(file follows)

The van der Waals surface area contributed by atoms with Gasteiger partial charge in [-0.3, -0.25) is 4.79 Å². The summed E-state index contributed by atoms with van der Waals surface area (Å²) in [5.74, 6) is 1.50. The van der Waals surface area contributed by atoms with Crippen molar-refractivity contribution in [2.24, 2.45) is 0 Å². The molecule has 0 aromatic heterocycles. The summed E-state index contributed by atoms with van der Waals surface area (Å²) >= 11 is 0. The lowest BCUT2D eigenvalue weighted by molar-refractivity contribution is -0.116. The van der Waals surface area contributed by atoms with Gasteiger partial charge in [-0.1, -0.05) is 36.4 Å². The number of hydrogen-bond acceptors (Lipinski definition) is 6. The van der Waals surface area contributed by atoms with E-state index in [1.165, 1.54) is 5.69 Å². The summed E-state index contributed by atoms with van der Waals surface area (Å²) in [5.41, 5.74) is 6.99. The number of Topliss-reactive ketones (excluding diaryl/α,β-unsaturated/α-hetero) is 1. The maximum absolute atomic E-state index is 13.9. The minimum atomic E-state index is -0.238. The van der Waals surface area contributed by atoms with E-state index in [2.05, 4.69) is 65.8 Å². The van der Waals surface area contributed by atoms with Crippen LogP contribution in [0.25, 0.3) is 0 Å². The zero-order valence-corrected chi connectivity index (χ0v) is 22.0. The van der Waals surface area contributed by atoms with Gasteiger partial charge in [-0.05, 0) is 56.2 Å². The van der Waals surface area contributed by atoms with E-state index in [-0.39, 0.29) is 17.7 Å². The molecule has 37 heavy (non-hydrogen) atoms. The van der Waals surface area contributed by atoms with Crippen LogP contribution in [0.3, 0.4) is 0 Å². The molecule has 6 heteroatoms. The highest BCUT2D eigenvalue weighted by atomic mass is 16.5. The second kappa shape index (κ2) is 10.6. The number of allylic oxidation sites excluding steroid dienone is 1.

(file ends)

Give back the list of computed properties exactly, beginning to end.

The van der Waals surface area contributed by atoms with Gasteiger partial charge in [-0.3, -0.25) is 4.79 Å². The summed E-state index contributed by atoms with van der Waals surface area (Å²) in [5.74, 6) is 1.50. The van der Waals surface area contributed by atoms with Crippen molar-refractivity contribution in [2.24, 2.45) is 0 Å². The molecule has 0 aromatic heterocycles. The summed E-state index contributed by atoms with van der Waals surface area (Å²) >= 11 is 0. The lowest BCUT2D eigenvalue weighted by molar-refractivity contribution is -0.116. The van der Waals surface area contributed by atoms with Gasteiger partial charge in [-0.1, -0.05) is 36.4 Å². The number of hydrogen-bond acceptors (Lipinski definition) is 6. The van der Waals surface area contributed by atoms with E-state index in [1.165, 1.54) is 5.69 Å². The summed E-state index contributed by atoms with van der Waals surface area (Å²) in [5.41, 5.74) is 6.99. The number of Topliss-reactive ketones (excluding diaryl/α,β-unsaturated/α-hetero) is 1. The maximum absolute atomic E-state index is 13.9. The minimum atomic E-state index is -0.238. The van der Waals surface area contributed by atoms with E-state index in [2.05, 4.69) is 65.8 Å². The van der Waals surface area contributed by atoms with Crippen LogP contribution in [0.25, 0.3) is 0 Å². The zero-order valence-corrected chi connectivity index (χ0v) is 22.0. The van der Waals surface area contributed by atoms with Gasteiger partial charge in [-0.05, 0) is 56.2 Å². The van der Waals surface area contributed by atoms with E-state index in [-0.39, 0.29) is 17.7 Å². The molecule has 37 heavy (non-hydrogen) atoms. The van der Waals surface area contributed by atoms with Crippen LogP contribution in [0.3, 0.4) is 0 Å². The molecule has 6 heteroatoms. The highest BCUT2D eigenvalue weighted by atomic mass is 16.5. The second kappa shape index (κ2) is 10.6. The number of allylic oxidation sites excluding steroid dienone is 1.